Air pollution is a major aggravation of respiratory symptoms and disease. Effects are decreases in pulmonary function and evidence of inflammation as well as suggestions of increases in chronic respiratory disease. Orozco-Levi et al. (2006) showed strong association between wood smoke exposure and obstructive pulmonary disease. Several studies have shown that especially the small particles, has an effect on airways, and that asthmatic subjects may be the group at greatest risk from air pollutants. The awareness of the impact of airborne particles, particularly fine and ultra fine particles, on health is growing. In recent years, exposure to fine and ultra fine airborne particles has been identified as an important factor affecting human health [Seaton et al., 1995; Schwartz et al., 1996; Oberdörster et al., 1994; Alvin et al., 2000]. Several researchers hypothesize that an increased mortality is associated with the particle levels prevailing in urban air [Jamriska et al., 1999; Dockery et al., 1993]. Mølhave et al (2000; 2005) have suggested that reactive short-lived compounds resulting from reactions between ozone and particulate matter cause indoor air quality complaints and objective health effects such as impaired lung functions.

Particulate air pollution is also known to increase cardiovascular morbidity and mortality. Still the existing scientific knowledge and foundation for evaluating the underlying mechanisms and influence of particle exposure on human immune system are limited. Wood smoke particles, at levels that can be found in smoky indoor environments, seem to affect inflammation. Barregard et al observed a significant increase in S-Amyloid and Faktor VIII/vWf after 0, 3 and 20 hours of exposure to wood smoke. After 20 hours also and increase in Faktor VIII was registred. Surpise-lingly, an IL.-6 decrease was observed after 3 hours. [Barregard et al, 2006]. The particles may also act by increasing blood coagulation factors [Seaton et al 1995]. Both effects may be involved in the mechanisms whereby particulate air pollution affects cardiovascular morbidity and mortality.

  Eligibility

Ages Eligible for Study:   18 Years to 64 Years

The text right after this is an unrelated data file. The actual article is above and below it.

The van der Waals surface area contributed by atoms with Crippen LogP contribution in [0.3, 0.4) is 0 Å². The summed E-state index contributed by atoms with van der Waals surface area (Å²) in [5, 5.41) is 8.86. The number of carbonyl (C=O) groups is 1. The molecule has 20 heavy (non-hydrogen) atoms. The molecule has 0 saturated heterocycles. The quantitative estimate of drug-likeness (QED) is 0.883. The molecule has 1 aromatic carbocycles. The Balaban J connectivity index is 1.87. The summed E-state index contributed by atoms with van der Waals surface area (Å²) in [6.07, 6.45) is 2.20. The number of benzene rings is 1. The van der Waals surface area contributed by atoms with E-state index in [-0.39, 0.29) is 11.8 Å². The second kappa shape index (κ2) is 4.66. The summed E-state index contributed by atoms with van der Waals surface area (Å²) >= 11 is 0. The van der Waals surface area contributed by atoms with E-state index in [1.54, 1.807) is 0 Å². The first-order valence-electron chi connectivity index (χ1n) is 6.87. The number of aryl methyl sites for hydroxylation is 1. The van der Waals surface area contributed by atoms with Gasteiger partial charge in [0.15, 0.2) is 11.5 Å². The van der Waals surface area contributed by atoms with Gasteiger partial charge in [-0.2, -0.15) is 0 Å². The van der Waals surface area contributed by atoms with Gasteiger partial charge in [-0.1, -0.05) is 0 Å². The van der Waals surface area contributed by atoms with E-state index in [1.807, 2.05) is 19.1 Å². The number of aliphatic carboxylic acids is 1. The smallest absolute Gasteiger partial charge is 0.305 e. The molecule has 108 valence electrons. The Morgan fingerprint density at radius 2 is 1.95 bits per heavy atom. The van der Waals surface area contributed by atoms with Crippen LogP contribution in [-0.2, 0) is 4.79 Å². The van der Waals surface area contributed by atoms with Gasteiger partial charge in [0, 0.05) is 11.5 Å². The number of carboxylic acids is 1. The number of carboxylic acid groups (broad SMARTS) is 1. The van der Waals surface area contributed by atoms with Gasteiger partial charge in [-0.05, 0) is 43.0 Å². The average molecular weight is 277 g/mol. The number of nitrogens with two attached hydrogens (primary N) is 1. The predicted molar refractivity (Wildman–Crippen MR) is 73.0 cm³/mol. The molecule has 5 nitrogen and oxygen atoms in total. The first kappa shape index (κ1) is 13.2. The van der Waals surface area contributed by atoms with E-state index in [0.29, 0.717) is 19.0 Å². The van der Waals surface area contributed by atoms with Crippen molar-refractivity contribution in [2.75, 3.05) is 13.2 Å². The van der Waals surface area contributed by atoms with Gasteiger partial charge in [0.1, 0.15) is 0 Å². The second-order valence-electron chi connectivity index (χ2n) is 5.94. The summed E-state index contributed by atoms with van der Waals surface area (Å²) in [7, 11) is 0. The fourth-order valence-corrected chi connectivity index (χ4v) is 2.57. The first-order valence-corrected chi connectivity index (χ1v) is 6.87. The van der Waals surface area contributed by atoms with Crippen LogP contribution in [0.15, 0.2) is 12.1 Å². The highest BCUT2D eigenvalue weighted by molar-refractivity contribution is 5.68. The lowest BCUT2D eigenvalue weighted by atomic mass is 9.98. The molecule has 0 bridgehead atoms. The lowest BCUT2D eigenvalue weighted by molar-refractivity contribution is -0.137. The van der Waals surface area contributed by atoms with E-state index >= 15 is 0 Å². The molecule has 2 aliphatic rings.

Genders Eligible for Study:   Both
Accepts Healthy Volunteers:   Yes
Criteria

Inclusion Criteria:

  • Twenty-four, non-smoking atopic volunteers with normal lung function and bronchial reactivity are recruited for the study. Atopy is determined by skin-prick testing to common aeroallergens.

Exclusion Criteria:

  • Smokers, pregnant women and other subjects with current or previous diseases, which could involve a risk for the subject or possibly influence the outcome measurements, will be excluded from the study.
  Contacts and Locations
Choosing to participate in a study is an important personal decision. Talk with your doctor and family members or friends about deciding to join a study. To learn more about this study, you or your doctor may contact the study research staff using the Contacts provided below. For general information, see Learn About Clinical Studies.

Please refer to this study by its ClinicalTrials.gov identifier: NCT00673907

Locations
Denmark
Institute of Environmental and Occupational Medicine , Institute of Public Health , The Faculty of Health Sciences
Aarhus C, Denmark, 8000
Sponsors and Collaborators
University of Aarhus
University of Copenhagen
Aarhus University Hospital
Investigators
Principal Investigator: Torben Sigsgaard, Professor Department of Environmental and Occupational Medicine , Institute of Public Health , The Faculty of Health Sciences
  More Information

No publications provided

Responsible Party: University of Aarhus
ClinicalTrials.gov Identifier: NCT00673907     History of Changes
Other Study ID Numbers: 2104-05-0003, Projekt nr: 0502-
Study First Received: May 5, 2008
Last Updated: February 1, 2012
Health Authority: Denmark: The Regional Committee on Biomedical Research Ethics

Keywords provided by University of Aarhus:
Wood smoke
Health effects
Human
Airway inflammation
Cardiovascular effects

Additional relevant MeSH terms:
Inflammation
Pathologic Processes

ClinicalTrials.gov processed this record on November 25, 2014